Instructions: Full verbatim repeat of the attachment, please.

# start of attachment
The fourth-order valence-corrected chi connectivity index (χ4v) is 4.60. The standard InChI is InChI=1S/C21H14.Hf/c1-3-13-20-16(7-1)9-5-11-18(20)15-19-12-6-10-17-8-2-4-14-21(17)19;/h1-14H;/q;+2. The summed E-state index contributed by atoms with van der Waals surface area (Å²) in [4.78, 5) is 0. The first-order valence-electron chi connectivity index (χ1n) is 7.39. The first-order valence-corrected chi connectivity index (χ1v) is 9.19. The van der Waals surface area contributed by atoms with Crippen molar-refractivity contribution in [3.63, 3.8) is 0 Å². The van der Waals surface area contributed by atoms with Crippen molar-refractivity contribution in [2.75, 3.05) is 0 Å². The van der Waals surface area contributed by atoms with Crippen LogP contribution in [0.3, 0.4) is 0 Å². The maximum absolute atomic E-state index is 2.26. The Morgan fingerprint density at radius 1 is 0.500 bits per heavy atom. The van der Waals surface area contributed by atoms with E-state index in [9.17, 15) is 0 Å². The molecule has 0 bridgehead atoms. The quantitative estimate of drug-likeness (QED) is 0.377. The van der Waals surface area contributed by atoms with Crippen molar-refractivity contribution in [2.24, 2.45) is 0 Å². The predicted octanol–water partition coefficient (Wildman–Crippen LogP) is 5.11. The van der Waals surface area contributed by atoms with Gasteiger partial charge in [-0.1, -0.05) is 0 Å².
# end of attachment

The fourth-order valence-corrected chi connectivity index (χ4v) is 4.60. The standard InChI is InChI=1S/C21H14.Hf/c1-3-13-20-16(7-1)9-5-11-18(20)15-19-12-6-10-17-8-2-4-14-21(17)19;/h1-14H;/q;+2. The summed E-state index contributed by atoms with van der Waals surface area (Å²) in [4.78, 5) is 0. The first-order valence-electron chi connectivity index (χ1n) is 7.39. The first-order valence-corrected chi connectivity index (χ1v) is 9.19. The van der Waals surface area contributed by atoms with Crippen molar-refractivity contribution in [3.63, 3.8) is 0 Å². The van der Waals surface area contributed by atoms with Crippen molar-refractivity contribution in [2.75, 3.05) is 0 Å². The van der Waals surface area contributed by atoms with Crippen LogP contribution in [0.3, 0.4) is 0 Å². The maximum absolute atomic E-state index is 2.26. The Morgan fingerprint density at radius 1 is 0.500 bits per heavy atom. The van der Waals surface area contributed by atoms with E-state index in [9.17, 15) is 0 Å². The molecule has 0 bridgehead atoms. The quantitative estimate of drug-likeness (QED) is 0.377. The van der Waals surface area contributed by atoms with Crippen molar-refractivity contribution in [2.24, 2.45) is 0 Å². The predicted octanol–water partition coefficient (Wildman–Crippen LogP) is 5.11. The van der Waals surface area contributed by atoms with Gasteiger partial charge in [-0.1, -0.05) is 0 Å².